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Shadow Makers Review

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Biopic of J. Robert Oppenheimer (Schultz) and General Leslie Groves (Newman), the scientist and the militarian put in charge of America's nuclear testing program in the early 1940's.

★★★★★

Released in America as Fat Man And Little Boy, Roland Joffe’s new film undergoes a name change, having evidently caused a few perception problems with American audiences who, with a title like that and with Newman’s name at the top, assumed it was some kind of stylish comedy.

Not exactly. In fact, Fat Man and Little Boy were the names given to the two atom bombs J. Robert Oppenheimer and his team of scientists developed secretly from scratch in just two years at Los Alamos in New Mexico towards the end of World War II. And while there are a few dark comic touches, Shadow Makers is the kind of considered, sober study you would expect from the director of The Killing Fields and The Mission.

Newman plays General Groves, who’s charged with assembling a scientific team to construct an atom bomb before the Nazis beat them to it (since Groves built the Pentagon, this ought to be a breeze). His attitude is simple: the project is all about logistics and discipline: “We can give this country the biggest stick in the playground,” he observes at one point to an admiring aide. Groves pins his hopes on Oppenheimer (Dwight Schultz, excellent in his first film role), a brilliant young Berkeley lecturer with a history of supporting “suspect” causes. As Groves goads Oppenheimer to push his men harder and faster, the relationship between the two becomes the centrepiece of the film.*The production team, including Bruce Robinson (Withnail And I, How To Get Ahead In Advertising), spent two years researching their subject, resulting in a script which oozes authenticity. The attention to detail is immaculate (there were reputedly 5,000 people at Los Alamos before they even put street lights in, so secret was the project), and the supporting performances (notably John Cusack as the narrator and Laura Dern as the nurse he falls in love with) are entirely convincing. Vilmos Zsigmond’s photography is gorgeous — particularly the shots of the two bombs suspended in the desert night, swinging eerily back and forth.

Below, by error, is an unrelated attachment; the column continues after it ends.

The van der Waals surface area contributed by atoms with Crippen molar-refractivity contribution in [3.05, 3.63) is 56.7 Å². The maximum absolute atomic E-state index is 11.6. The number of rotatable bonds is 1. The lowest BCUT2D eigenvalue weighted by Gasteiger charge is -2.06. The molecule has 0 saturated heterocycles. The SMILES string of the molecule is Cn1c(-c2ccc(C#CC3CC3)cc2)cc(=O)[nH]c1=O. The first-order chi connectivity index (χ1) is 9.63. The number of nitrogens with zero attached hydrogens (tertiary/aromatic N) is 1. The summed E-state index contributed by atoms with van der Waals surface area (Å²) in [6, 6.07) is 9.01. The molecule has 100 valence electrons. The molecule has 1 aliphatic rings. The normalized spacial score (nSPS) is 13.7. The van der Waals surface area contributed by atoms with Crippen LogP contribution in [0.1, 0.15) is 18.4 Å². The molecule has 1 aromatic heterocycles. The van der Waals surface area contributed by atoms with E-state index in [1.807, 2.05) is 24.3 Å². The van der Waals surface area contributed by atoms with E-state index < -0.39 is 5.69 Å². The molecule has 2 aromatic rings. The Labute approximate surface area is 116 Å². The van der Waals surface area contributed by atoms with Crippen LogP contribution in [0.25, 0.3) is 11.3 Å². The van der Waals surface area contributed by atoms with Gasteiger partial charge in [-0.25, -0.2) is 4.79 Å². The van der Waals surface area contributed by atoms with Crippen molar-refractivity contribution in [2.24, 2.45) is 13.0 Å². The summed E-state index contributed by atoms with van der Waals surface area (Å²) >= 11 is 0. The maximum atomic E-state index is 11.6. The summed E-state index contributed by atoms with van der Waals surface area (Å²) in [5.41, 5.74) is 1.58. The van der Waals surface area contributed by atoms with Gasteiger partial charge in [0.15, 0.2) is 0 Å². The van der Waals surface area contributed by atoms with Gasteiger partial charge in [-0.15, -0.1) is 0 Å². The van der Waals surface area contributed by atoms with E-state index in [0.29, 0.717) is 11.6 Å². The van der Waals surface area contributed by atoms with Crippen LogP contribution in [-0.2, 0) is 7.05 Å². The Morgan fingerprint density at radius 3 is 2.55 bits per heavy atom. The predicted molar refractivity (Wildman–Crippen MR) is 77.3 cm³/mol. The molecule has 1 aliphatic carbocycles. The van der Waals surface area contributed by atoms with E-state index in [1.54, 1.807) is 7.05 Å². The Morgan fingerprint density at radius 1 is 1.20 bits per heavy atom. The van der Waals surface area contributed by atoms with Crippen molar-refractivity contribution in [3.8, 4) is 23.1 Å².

It is, however, in the relationship between Groves and “Oppy” that this film really comes alive. Best known for his appearances as H.M. Murdock in The A -Team, and a brave choice by Joffe, Schultz does a fine job with the scarily cerebral Oppenheimer, who’s said to have read The Decline And Fall Of The Roman Empire on a single train trip from New York to Los Angeles. Still, Newman still walks away with it as his brisk, wash’ n’ wear Mephistopheles irrevocably wears down Schultz’s touchy and determined Faust.

In the end though, and despite the edgy central conflict, the terror is somehow missing from Shadow Makers. The few times Joffe does face down the bomb (Cusack’s radiation sickness, Oppy’s glee at the successful test) he’s in genuine danger of slipping into clumsy horror. Shadow Makers is certainly worth seeing for its care, authenticity and the central performances, but the suggestions of collective guilt and responsibility, and the pushing of humanity towards the brink are just too coy to ever be really effective.

Shadow Makers just doesn’t look into the nuclear abyss as much as it should, focussing a little unapologetically on the relationships on the peripheries of the test site.

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